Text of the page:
Fortunately, I am surrounded by people who get it, who laugh at me and my chagrin, and encourage me to laugh, too. And I laugh because I can't help it. When things hum along smoothly, I think it's my doing--until I am reminded when everything rides off the rails that I control very, very little.

I cannot always contain the chaos, but I can laugh while I mop up after it. And why not? Real life is messy. But if you want to survive, you damn well better know how to laugh at it.

Just random scenes from the past week: the brothers C showing up to hang out with Nic (one left after 10 minutes, the other stayed to watch a movie with Nic); dragging the boys out to run the mile (Nic complained from start to finish and at least G got his proprioceptive input on the swings at the end); meetings that ran over, spilled over, fires to put out, egos to soothe, feathers to smooth, and the piece de resistance, my running all over the infield at the subnovice meet screaming for an audience of several hundred, "Run G--THIS WAY!" By the way, he finished his first 400 and received his first running ribbon, even though he started with the first heat and finished well behind the last.

But he finished.

So I begin my week off with a pile of work that still needs to get done, the kids will be home, and with any amount of luck we will get some adventures in. We all need to get off the treadmill for a bit--if I can get a couple days of that action, I'll be happy.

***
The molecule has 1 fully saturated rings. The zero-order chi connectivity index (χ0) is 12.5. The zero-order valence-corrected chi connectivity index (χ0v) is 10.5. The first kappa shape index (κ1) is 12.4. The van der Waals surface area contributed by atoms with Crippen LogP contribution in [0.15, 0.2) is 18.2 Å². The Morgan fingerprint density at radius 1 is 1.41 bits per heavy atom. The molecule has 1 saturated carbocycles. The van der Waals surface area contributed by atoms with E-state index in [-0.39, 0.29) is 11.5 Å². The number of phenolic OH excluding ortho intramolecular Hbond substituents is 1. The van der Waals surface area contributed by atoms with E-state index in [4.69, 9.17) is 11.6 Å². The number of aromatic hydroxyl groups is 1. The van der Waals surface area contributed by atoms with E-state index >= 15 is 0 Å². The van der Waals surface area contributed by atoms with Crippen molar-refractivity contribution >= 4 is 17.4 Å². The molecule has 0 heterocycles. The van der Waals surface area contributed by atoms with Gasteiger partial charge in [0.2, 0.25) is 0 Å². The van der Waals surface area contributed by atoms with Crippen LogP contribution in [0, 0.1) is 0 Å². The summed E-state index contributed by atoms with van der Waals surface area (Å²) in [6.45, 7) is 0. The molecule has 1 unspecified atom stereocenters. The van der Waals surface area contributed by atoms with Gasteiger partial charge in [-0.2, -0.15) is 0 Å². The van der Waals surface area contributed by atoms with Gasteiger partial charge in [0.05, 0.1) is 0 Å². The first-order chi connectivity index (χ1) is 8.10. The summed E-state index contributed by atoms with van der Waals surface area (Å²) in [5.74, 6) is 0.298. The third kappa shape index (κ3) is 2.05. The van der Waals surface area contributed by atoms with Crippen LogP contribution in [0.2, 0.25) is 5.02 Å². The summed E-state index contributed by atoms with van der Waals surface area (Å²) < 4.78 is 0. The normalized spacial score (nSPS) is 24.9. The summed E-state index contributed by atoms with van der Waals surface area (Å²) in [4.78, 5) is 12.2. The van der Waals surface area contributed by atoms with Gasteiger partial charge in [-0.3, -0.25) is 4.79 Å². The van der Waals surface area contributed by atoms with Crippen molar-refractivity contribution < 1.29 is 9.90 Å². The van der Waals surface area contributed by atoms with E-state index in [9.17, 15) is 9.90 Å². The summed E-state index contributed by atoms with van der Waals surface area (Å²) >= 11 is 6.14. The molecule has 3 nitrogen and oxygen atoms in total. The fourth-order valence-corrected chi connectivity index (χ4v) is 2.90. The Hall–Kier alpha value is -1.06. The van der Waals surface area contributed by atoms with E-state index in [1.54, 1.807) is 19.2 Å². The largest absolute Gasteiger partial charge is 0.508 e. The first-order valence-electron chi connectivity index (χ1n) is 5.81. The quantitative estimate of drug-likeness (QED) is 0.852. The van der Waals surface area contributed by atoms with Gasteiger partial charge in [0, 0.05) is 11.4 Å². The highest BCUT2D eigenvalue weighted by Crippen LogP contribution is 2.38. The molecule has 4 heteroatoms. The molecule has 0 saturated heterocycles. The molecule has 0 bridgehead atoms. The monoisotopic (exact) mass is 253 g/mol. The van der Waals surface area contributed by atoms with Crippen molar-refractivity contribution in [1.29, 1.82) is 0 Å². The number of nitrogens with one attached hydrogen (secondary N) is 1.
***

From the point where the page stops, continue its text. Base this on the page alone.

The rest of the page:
But as ever, I will do the needful. Because that's what I do.

My bucket, mop, and sense of humor are standing by.

Tuesday, April 12, 2011

Spoke Too Soon

We’ll be taking scouts out of rotation for Nic for the foreseeable. Last night did not go well, for a number of reasons. After dad gave me what he knew, I had a one-on-one with Nic to deconstruct the evening. He cried. He wants fun! Weenie roasts! I quietly replied that he needed to figure out what he wanted to do, and then figure out a way to make it happen.

Because it won’t happen by itself. And it won’t happen if he doesn’t make it happen. I can only do so much—it’s coming on time for him to do more of the heavy lifting.

His limitations sadden him. I understand—probably better than he does—how sadness converts to other things. In recent past, he has tended to push blame away. Now begins the difficult task of teaching ownership, and using and applying the lessons from disappointment to future wins and successes.